Tuesday, January 27, 2009

Democrat economics VS the creation of wealth

Why Tax Rate Reductions Are More Stimulative Than Rebates:
Lessons from 2001 and 2003

With slower economic growth raising fears of a recession, Washington is abuzz with economic stimulus proposals centered on tax rebates. Tax rebates, however, don’t stimulate the economy. Lawmakers currently examining economic stimulus proposals should reject rebates in favor of tax rate reductions.

Tax Rebates Don’t Stimulate. By definition, an economy grows when it produces more goods and services than it did the year before. In 2007, Americans produced $13 trillion worth of goods and services, up 3 percent over 2006.

Economic growth requires four main factors:

(1) an educated, trained, and motivated workforce;

(2) sufficient levels of capital equipment and technology;

(3) a solid infrastructure; and

(4) a legal system and rule of law sufficient to enforce contracts and contain a functioning price system.

High tax rates reduce economic growth, because they make it less profitable to work, save, and invest. This translates into less work, saving, investment, and capital—and ultimately, fewer goods and services. Reducing marginal income tax rates has been shown to motivate people to work more. Lower corporate and investment taxes encourage the savings and investment vital to producing more and better plants, equipment, and technology.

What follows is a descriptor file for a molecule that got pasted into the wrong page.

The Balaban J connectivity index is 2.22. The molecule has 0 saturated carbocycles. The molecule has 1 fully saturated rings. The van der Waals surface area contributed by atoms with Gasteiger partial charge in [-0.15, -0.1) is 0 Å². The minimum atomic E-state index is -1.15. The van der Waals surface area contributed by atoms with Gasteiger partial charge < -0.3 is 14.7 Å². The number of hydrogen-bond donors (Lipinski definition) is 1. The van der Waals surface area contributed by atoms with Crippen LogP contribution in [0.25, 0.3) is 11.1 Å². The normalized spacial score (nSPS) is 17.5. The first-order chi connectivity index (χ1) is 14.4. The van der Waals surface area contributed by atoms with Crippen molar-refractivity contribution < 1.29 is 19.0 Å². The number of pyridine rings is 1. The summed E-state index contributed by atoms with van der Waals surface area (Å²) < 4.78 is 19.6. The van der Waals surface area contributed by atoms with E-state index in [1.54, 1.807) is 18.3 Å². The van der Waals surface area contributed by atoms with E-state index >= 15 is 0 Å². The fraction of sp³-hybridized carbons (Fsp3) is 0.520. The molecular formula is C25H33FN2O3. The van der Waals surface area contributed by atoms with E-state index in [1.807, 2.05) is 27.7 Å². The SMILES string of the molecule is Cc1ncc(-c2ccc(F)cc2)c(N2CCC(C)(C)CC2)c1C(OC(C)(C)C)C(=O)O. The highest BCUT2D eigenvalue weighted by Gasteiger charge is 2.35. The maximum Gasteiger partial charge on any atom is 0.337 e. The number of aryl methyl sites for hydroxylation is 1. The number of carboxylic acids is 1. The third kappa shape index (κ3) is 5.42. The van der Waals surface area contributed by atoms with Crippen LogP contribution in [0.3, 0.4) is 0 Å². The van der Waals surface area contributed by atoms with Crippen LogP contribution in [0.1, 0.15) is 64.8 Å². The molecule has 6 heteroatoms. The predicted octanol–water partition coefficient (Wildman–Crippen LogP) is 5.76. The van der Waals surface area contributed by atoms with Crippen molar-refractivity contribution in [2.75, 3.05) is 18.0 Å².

By contrast, tax rebates fail, because they do not encourage productivity or wealth creation. To receive a rebate, nobody has to work, save, invest, or create any new wealth. [...]

Read the whole thing, it goes on to give examples from recent history: the failed 2001 tax rebates, and the successful 2003 tax cuts, which illustrate this dynamic in action. You can't "fix" the economy, without a basic understanding of how it works.

I always thought this understanding of wealth creation was common sense. But is it? We've elected a government that is going to do the opposite of creating wealth, at a time when wealth and job creation is most crucially needed. It seems common sense isn't so common anymore.

Yet ironically, the latest Rasmussen poll shows that a majority of Americans see a problem looming:

59% Fear Too Much Government Spending Is Coming

Hat tip to Neal Boortz for the link. He said about it:
Well duh! What did you expect when you voted these people into office? A bit late to worry about that, don't you think?

If you vote in a Democrat majority, expect them to behave like Democrats and do Democrat things. Duh, indeed.

Related Links:

Dave Ramsey's solution for the financial crisis

Financial Crisis: a free-market solution?

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